Wednesday, October 8, 2008


Well, here it is, National Fluffernutter Day. I only just found out about this myself, and I thought you might like to know. Louise over at Months of Edible Celebrations has a terrific post on marshmallow fluff, which mentions the fluffernutter, right here.

I've been doing a little Fluffernutter research and trying to pin down just when this sandwich was invented. I know they were around when I was an older kid, in the 1970s. And you can see that this ad - dating from 1953 - does not discuss any sandwich options. They're coming up with things like cake and graham crackers to put the stuff on. Quiet desperation, that. The elf looks tense, you can tell. That's a tense smile.

I don't even now what it is that he's holding up there. He's having to cope with a lot of fluff on the - is it an apple?

No, that's no good.. Don't put this stuff on an apple. I know they suggest it. But don't.

Ideal for more exciting desserts? No no, it is ideal for slopping on a piece of bread and smushing that onto a piece of bread with peanut butter. This makes a perfect seal. It's been scientifically proven, I believe.

This was probably a 1960s invention - the fluffernutter. It just sounds 1960s, doesn't it? It could almost be the name of a Haight Ashbury rock group (on the Vanilla Fudge/Strawberry Alarm Clock continuum). The Fluffernutter. Yeah, they put out one album, Sugar High, and then broke up.

Actually, there is a 1969 song that mentions fluffernutters, by Free Design, called "Love You." They mention it at the end, you have to get through a lot of a capella happy first. I'm not sure how much I like it, so I'll just give you the link. Here you go.

Over here at Foodaphilia you can see a Fluffernutter Cake.

Now at this point I must tell you that I never have had a fluffernutter. My mother was not the sort of person that you asked about the merging of bread and marshmallow products. A few years ago, I bought a jar, with the idea of making some - and then I forgot about it. For about a year. I mean, it wasn't at the top of my priority list.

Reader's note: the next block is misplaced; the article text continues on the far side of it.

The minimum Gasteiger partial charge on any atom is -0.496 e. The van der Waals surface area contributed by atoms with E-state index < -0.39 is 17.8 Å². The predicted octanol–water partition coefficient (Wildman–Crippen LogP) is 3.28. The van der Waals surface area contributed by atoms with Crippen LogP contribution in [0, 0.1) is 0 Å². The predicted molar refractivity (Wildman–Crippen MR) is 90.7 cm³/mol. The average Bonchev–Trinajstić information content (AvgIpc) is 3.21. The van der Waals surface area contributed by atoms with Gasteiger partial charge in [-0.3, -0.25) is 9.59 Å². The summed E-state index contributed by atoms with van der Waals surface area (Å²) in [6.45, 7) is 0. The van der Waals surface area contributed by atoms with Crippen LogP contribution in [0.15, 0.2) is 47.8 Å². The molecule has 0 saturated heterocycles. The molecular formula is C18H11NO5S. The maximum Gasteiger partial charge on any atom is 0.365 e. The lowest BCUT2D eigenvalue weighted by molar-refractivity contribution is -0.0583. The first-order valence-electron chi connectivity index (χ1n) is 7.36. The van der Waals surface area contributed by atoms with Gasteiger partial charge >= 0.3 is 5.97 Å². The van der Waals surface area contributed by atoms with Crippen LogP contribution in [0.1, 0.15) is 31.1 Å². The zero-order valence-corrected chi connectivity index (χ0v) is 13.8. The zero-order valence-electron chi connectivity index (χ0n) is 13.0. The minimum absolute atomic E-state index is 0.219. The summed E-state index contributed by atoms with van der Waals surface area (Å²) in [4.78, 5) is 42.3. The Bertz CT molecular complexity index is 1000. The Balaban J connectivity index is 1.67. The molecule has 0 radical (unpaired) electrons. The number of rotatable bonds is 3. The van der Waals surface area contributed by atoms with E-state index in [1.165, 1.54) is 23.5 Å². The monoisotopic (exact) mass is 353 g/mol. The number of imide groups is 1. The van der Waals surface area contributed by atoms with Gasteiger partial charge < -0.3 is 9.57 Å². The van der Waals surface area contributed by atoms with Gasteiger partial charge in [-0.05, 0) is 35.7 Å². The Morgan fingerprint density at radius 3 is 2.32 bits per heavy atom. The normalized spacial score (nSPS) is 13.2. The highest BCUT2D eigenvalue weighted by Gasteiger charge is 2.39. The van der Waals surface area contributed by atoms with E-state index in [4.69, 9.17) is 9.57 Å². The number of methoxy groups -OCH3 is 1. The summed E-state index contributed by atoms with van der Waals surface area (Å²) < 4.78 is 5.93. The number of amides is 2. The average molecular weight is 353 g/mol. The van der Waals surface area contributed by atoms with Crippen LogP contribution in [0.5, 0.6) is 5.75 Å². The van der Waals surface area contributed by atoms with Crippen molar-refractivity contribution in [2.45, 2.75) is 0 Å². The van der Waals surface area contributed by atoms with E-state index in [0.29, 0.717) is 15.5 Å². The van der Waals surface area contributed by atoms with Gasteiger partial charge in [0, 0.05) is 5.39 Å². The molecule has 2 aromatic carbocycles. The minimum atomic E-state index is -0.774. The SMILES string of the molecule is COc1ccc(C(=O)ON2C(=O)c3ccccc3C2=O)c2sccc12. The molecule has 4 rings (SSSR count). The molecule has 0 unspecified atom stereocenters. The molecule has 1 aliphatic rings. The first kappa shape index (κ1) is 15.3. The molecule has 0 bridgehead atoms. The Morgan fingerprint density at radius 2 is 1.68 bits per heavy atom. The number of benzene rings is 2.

Then I threw it out - because that stuff separates eventually. It is gross. So if you buy the fluffer, don't delay the nutter.Marshmallow Fluff on Foodista


Don said...

I vaguely remember that stuff on vanilla wafers as early as maybe 1960. Not sure but I think I'm right about the year - give or take one.

Bill said...

I don't think my mother allowed this in the house. However, I did buy some of this stuff a few years ago because I planned on making Mamie Eisenhower's fudge recipe.

You are right. This gunk separates. I found the jar at the back of my pantry last year when I cleared out the detritus. It was scary!

Lea-Ann said...

I had never heard of a fluffernutter until a friend of mine introduced them to me when we were in 7th grade (uh, roughly 1984). I would NEVER have tried this thing, but when she ate it, there seemed to be some glowing aura around it. So I tried it. It was FANTASTIC! And occasionally, I will fix this for my kids. But lemme tell ya, eat it on Wonderbread and you will be an addict!

Yolander said...

You've never had a fluffernutter??? As a young girl in New England, I LIVED on fluffernutters. As a 33 year old fighting her waist expansion, I haven't had one in years. But I should and so should you!! I highly recommend crunchy P with it. Also, melted crunchy P on ice cream with Fluff? 'Nother nummy treat!

~~louise~~ said...

I can not believe I, of all people, didn't know it was National Fluffernutter Day. I'm going to add it and your link to my calendar right now! FYI: "The origins of Marshmallow Fluff actually go back to 1917." You can find out more about the "sticky" invention here.

Emjoi Gently said...

Why "party" treats?
Why the quotes?

Is there an undertone of sarcasm or a suggestive euphemism that I am missing here?

"Marshmallow" on your "baked apple". Nudge nudge, wink wink.
(I have no idea what it means)

The Bewildered Brit said...

Aaah, here it is!

You know, you really should try one. The peanut butter takes the edge off the cloying sweetness of the fluff.

Over the years I've been to many academic Fluffernutter conferences. The date when the Fluffernutter was created is hotly debated. All we can say for certain is that it appeared after 1919 (but more likely, after 1921 with the introduction of Wonder Bread) and before 1962--the earliest print use of "fluffernutter".

Needless to say, as this is such an impassioned subject, the conferences usually move quickly on from academic debate and onto threats of violence, occasionally culminating in fisticuffs.